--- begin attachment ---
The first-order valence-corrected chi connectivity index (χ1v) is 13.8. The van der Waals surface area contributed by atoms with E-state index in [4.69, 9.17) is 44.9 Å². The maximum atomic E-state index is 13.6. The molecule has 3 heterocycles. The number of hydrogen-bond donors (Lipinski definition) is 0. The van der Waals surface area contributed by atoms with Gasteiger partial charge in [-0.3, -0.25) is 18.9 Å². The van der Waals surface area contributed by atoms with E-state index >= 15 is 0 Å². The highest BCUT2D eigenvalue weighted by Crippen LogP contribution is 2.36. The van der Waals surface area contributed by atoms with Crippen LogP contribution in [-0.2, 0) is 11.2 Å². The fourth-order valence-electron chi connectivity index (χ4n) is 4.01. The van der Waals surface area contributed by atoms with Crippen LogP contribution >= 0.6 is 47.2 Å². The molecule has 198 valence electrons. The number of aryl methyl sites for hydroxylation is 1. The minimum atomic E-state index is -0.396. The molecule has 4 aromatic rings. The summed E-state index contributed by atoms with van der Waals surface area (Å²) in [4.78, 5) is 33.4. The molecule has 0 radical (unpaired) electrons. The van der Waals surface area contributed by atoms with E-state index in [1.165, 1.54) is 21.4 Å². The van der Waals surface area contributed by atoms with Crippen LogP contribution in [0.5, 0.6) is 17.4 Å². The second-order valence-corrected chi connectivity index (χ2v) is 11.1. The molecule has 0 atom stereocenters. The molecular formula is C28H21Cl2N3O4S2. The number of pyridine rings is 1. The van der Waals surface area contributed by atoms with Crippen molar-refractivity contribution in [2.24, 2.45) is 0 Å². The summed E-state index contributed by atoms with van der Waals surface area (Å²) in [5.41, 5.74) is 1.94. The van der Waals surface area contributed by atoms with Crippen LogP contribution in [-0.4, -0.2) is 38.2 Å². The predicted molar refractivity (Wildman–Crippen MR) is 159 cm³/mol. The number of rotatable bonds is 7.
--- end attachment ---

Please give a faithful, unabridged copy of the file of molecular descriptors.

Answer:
The first-order valence-corrected chi connectivity index (χ1v) is 13.8. The van der Waals surface area contributed by atoms with E-state index in [4.69, 9.17) is 44.9 Å². The maximum atomic E-state index is 13.6. The molecule has 3 heterocycles. The number of hydrogen-bond donors (Lipinski definition) is 0. The van der Waals surface area contributed by atoms with Gasteiger partial charge in [-0.3, -0.25) is 18.9 Å². The van der Waals surface area contributed by atoms with E-state index >= 15 is 0 Å². The highest BCUT2D eigenvalue weighted by Crippen LogP contribution is 2.36. The van der Waals surface area contributed by atoms with Crippen LogP contribution in [-0.2, 0) is 11.2 Å². The fourth-order valence-electron chi connectivity index (χ4n) is 4.01. The van der Waals surface area contributed by atoms with Crippen LogP contribution >= 0.6 is 47.2 Å². The molecule has 198 valence electrons. The number of aryl methyl sites for hydroxylation is 1. The minimum atomic E-state index is -0.396. The molecule has 4 aromatic rings. The summed E-state index contributed by atoms with van der Waals surface area (Å²) in [4.78, 5) is 33.4. The molecule has 0 radical (unpaired) electrons. The van der Waals surface area contributed by atoms with E-state index in [1.165, 1.54) is 21.4 Å². The van der Waals surface area contributed by atoms with Crippen LogP contribution in [0.5, 0.6) is 17.4 Å². The second-order valence-corrected chi connectivity index (χ2v) is 11.1. The molecule has 0 atom stereocenters. The molecular formula is C28H21Cl2N3O4S2. The number of pyridine rings is 1. The van der Waals surface area contributed by atoms with Crippen molar-refractivity contribution in [2.24, 2.45) is 0 Å². The summed E-state index contributed by atoms with van der Waals surface area (Å²) in [5.41, 5.74) is 1.94. The van der Waals surface area contributed by atoms with Crippen LogP contribution in [-0.4, -0.2) is 38.2 Å². The predicted molar refractivity (Wildman–Crippen MR) is 159 cm³/mol. The number of rotatable bonds is 7.